Barrier/Device Pregnancy Prevention STI
Prevention
Notes

Birth control pills

No

98% to 99% effective in pregnancy prevention when taken as directed.
Does not prevent the transmission of STIs.

Cervical cap

No

84% effective in pregnancy prevention for people who’ve never given birth.
Does not prevent the transmission of STIs.

Condoms

88-97% effective for pregnancy prevention based on consistent and correct use.
Provides good but not complete protection against all STIs. Infections transmitted through skin to skin contact may still be transmitted on areas of the skin that are not covered by the condom.

Internal condoms

79-95% effective for pregnancy prevention based on consistent and correct use.
Provides good but not complete protection against all STIs. Infections transmitted through skin to skin contact may still be transmitted on areas of the skin that are not covered by the condom.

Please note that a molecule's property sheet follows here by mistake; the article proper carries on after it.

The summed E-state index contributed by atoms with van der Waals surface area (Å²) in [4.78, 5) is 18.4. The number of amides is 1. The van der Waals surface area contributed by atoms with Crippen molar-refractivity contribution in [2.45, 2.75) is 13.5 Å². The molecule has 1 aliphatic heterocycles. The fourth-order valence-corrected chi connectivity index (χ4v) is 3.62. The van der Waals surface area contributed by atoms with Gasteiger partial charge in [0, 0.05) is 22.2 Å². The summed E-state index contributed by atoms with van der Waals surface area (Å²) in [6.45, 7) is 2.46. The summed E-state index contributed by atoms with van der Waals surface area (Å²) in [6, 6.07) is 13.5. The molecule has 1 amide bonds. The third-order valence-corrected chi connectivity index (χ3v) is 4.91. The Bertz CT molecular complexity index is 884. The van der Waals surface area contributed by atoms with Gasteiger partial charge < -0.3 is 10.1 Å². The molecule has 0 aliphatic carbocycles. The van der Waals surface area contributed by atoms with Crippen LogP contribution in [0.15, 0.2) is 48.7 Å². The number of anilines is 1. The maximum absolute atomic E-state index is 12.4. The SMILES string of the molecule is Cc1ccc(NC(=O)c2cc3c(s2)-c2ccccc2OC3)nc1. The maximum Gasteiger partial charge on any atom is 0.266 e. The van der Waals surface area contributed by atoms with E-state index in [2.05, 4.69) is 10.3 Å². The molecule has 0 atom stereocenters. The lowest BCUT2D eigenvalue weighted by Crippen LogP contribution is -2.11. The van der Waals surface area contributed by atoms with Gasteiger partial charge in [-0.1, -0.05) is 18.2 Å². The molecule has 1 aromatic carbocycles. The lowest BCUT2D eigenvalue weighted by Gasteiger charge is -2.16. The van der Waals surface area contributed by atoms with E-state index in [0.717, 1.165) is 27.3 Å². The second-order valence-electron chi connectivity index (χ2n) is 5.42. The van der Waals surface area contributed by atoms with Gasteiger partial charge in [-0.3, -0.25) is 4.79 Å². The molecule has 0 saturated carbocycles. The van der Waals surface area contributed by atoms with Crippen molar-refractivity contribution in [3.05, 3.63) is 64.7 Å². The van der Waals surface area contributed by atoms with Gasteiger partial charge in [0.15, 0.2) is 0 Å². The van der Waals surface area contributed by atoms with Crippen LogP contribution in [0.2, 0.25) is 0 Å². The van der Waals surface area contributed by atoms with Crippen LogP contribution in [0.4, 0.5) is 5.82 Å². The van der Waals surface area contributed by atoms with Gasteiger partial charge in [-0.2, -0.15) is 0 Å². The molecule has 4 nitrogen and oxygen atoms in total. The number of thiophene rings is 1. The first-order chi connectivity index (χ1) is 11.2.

Dental dams

 

Dental dams act as a barrier to bodily fluids, they help reduce STI transmission. Many STIs can be transmitted through oral sex.

Depo-provera

No

99% effective for pregnancy prevention provided no shots are missed.
Does not prevent the transmission of STIs.

Diaphragms

No

88-94% effective if used consistently, correctly, and with a spermicide.
Does not prevent the transmission of STIs.

Emergency Contraceptive

No

75-89% effective for pregnancy prevention.
Does not prevent the transmission of STIs.

Fertility Awareness Method

No

75-99% effective for pregnancy prevention.
Does not prevent the transmission of STIs.

IUD

No